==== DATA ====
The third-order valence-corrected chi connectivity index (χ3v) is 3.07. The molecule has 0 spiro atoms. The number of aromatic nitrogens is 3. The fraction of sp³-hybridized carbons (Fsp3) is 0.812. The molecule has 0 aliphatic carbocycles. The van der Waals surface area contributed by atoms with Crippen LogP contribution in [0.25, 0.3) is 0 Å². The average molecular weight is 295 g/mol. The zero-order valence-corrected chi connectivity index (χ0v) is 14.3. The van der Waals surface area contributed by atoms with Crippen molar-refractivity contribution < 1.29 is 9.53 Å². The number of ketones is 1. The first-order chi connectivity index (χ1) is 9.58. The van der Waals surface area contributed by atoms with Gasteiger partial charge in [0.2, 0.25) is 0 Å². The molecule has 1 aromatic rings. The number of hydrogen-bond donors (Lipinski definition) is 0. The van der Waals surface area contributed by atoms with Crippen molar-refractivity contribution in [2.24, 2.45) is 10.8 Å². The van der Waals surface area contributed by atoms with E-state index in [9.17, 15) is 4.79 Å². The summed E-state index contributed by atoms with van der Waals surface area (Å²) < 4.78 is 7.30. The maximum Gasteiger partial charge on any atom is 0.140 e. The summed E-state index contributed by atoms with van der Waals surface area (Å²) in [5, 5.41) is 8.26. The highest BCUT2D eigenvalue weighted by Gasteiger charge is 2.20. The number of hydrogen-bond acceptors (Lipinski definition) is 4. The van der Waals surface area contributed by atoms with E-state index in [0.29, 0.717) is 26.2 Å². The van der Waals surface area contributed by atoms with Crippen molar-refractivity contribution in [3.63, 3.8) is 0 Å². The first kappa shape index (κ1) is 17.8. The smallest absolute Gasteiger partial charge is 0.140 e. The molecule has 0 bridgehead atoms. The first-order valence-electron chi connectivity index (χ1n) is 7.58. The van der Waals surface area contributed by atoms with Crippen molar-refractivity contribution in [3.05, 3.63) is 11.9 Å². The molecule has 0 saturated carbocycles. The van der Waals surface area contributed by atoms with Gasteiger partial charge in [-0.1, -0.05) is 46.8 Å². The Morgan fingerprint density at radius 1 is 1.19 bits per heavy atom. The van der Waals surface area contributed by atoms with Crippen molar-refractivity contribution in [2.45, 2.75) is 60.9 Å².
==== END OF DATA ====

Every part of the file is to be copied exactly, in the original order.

The third-order valence-corrected chi connectivity index (χ3v) is 3.07. The molecule has 0 spiro atoms. The number of aromatic nitrogens is 3. The fraction of sp³-hybridized carbons (Fsp3) is 0.812. The molecule has 0 aliphatic carbocycles. The van der Waals surface area contributed by atoms with Crippen LogP contribution in [0.25, 0.3) is 0 Å². The average molecular weight is 295 g/mol. The zero-order valence-corrected chi connectivity index (χ0v) is 14.3. The van der Waals surface area contributed by atoms with Crippen molar-refractivity contribution < 1.29 is 9.53 Å². The number of ketones is 1. The first-order chi connectivity index (χ1) is 9.58. The van der Waals surface area contributed by atoms with Gasteiger partial charge in [0.2, 0.25) is 0 Å². The molecule has 1 aromatic rings. The number of hydrogen-bond donors (Lipinski definition) is 0. The van der Waals surface area contributed by atoms with Crippen molar-refractivity contribution in [2.24, 2.45) is 10.8 Å². The van der Waals surface area contributed by atoms with E-state index in [9.17, 15) is 4.79 Å². The summed E-state index contributed by atoms with van der Waals surface area (Å²) < 4.78 is 7.30. The maximum Gasteiger partial charge on any atom is 0.140 e. The summed E-state index contributed by atoms with van der Waals surface area (Å²) in [5, 5.41) is 8.26. The highest BCUT2D eigenvalue weighted by Gasteiger charge is 2.20. The number of hydrogen-bond acceptors (Lipinski definition) is 4. The van der Waals surface area contributed by atoms with E-state index in [0.29, 0.717) is 26.2 Å². The van der Waals surface area contributed by atoms with Crippen molar-refractivity contribution in [3.63, 3.8) is 0 Å². The first kappa shape index (κ1) is 17.8. The smallest absolute Gasteiger partial charge is 0.140 e. The molecule has 0 bridgehead atoms. The first-order valence-electron chi connectivity index (χ1n) is 7.58. The van der Waals surface area contributed by atoms with Crippen molar-refractivity contribution in [3.05, 3.63) is 11.9 Å². The molecule has 0 saturated carbocycles. The van der Waals surface area contributed by atoms with Gasteiger partial charge in [-0.1, -0.05) is 46.8 Å². The Morgan fingerprint density at radius 1 is 1.19 bits per heavy atom. The van der Waals surface area contributed by atoms with Crippen molar-refractivity contribution in [2.45, 2.75) is 60.9 Å².